Coal’s black future

2021-12-08T11:15:31+00:00 January 1st, 2022|Business|

Globally, the future of coal looks bleak in the coming decade, writes Dr Nicolaas C Steenkamp.

Image credit: Leon Louw

Image credit: Leon Louw

Coal has powered civilisation since the advent of the Industrial Era, with coal-fired power stations keeping the lights on and people connected in the Modern Era. But the death of coal had been predicted several times in the past – first with the advent of the nuclear age, but the risk of nuclear meant it never gained popularity as a replacement for coal-fired power stations.

Now there is a push to replace all fossil fuels with green and renewable power sources. Most of the equipment required to produce this, however, needs power from traditional power stations in order to be manufactured, offsetting the benefit in the short-term.

A target date has been set for 2050 to eliminate most of the world’s fossil fuel-based power generation. The pressure has increased in the past two years to make a decisive move away from coal-fired power stations and other fossil-fuelled power generation systems.

In South Africa, the Minerals Council South Africa is developing a Net Zero 2050 Action Plan and pathway towards achieving the goal of net zero greenhouse-gas (GHG) emissions. As a counter it has been suggested to rather focus on absolute zero emissions, rather than a net zero target, and not to pin hopes on unproven technologies such as carbon capture and storage.

It is projected that developing countries will not be able to meet the target of phasing out coal power. An energy paradox may upset plans of phasing out fossil fuels. A combination of the still excessively high cost of green and renewable energies, the increasing cost of natural gas, coupled with the increased demand for power, has resulted in energy crises in all parts of the world.

The US, currently taking some of the most drastic measures to phase out coal as an energy source, is facing a deepening crisis. In Europe, various countries cannot meet the energy demands, and in Germany, power plants have even run out of coal reserves.

Countries from Zimbabwe to Serbia (that have a pressing energy need and crisis), will continue to utilise coal to generate electricity. Power supply issues have also forced China to clear thermal coal imports from Australia in October 2021, following large scale power restrictions that were implemented over the course of a couple of weeks.

State companies were instructed to produce coal in excess of their quotas in an attempt to alleviate the deepening power crisis. China has also influenced the movement of coal and limiting iron manufacturing in the country. In the same vein, the unpredictable nature of supply from China is forcing some countries dependent on imports from China to reconsider domestic production options.

China was one of the few countries that was still funding new coal mining and power projects, both domestically and abroad. In October 2021 however, China revised their position and indicated that the country would no longer invest or develop coal projects outside of China.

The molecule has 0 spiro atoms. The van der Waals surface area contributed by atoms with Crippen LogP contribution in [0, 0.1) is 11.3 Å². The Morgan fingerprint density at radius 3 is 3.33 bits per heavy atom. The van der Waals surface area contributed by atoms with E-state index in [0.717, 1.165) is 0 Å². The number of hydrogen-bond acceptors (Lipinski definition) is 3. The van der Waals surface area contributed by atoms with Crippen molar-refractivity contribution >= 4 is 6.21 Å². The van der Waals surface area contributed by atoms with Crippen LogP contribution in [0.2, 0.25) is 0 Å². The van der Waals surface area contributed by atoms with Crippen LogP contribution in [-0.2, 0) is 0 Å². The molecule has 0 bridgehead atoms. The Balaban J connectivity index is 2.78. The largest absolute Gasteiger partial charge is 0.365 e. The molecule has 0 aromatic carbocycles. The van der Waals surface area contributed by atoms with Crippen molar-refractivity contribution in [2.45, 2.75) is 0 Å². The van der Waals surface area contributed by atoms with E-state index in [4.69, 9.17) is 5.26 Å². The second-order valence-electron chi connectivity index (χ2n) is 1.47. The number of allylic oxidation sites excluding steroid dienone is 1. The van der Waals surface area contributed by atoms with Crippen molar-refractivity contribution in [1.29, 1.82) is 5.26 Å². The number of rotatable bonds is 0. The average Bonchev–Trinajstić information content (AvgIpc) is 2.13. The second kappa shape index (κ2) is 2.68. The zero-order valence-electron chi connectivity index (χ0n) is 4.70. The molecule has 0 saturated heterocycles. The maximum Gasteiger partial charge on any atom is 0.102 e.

The coal industry has also been struggling to attract and retain skilled labour. In the US, the coal industry is facing a shortage of miners. The number of coal miners in the US has been sliding for years and is down about 8.6% from 2019.

But in countries like Australia, coal mining has not stopped with the looming regulations, with a number of new collieries opening. Millennium metallurgical coal mine, in Queensland, a joint venture (JV) between coal miner Stanmore Coal and M Resources started production in July of this year. Edenville Energy’s thermal coal project in southwest Tanzania, has been focused on preparing the site to meet the expected demand for its Rukwa coal project.

In eSwatini, where mining has been virtually non-existent in the past, Lurco Coal Eswatini has been granted a prospecting licence for coal resources at the Mpaka coal mine, in the Lubombo region.

South Africa hosts vast coal reserves, and over the decades these reserves were key in developing the country’s industrial sector. The abundance of thermal coal and during the days when Eskom was effectively managed, South Africa was able to generate some of the cheapest electricity in the world, attracting high consumers such as aluminium smelters and producing a surplus of energy which it was able to export to neighbouring countries.

But the worsening conditions at Eskom over the past two decades have now resulted in several smelters having to shut down due to high costs and irregular electrical supply in the wake of loadshedding – which has become a common occurrence in the last decade. The move away from coal is planned to be done in a step-by-step manner over the coming decades, according to the Department of Minerals and Energy (DME).

About the Author

Nicolaas Steenkamp

Nicolaas Steenkamp has two decades of post-qualification experience in the geological and geotechnical industry. He has been involved in a variety of activities ranging from exploration, geochemistry, geological and geotechnical, desktop studies, country reviews, due diligence, to EPCM contracts and related feasibility studies.

Bowline Professional Services is a boutique consulting and project management firm providing a variety of services to industries. One of their key differentiators is that they embrace new approaches and innovations, and collaborate with associates, partners, clients, and suppliers in all industries from even the most remote locations.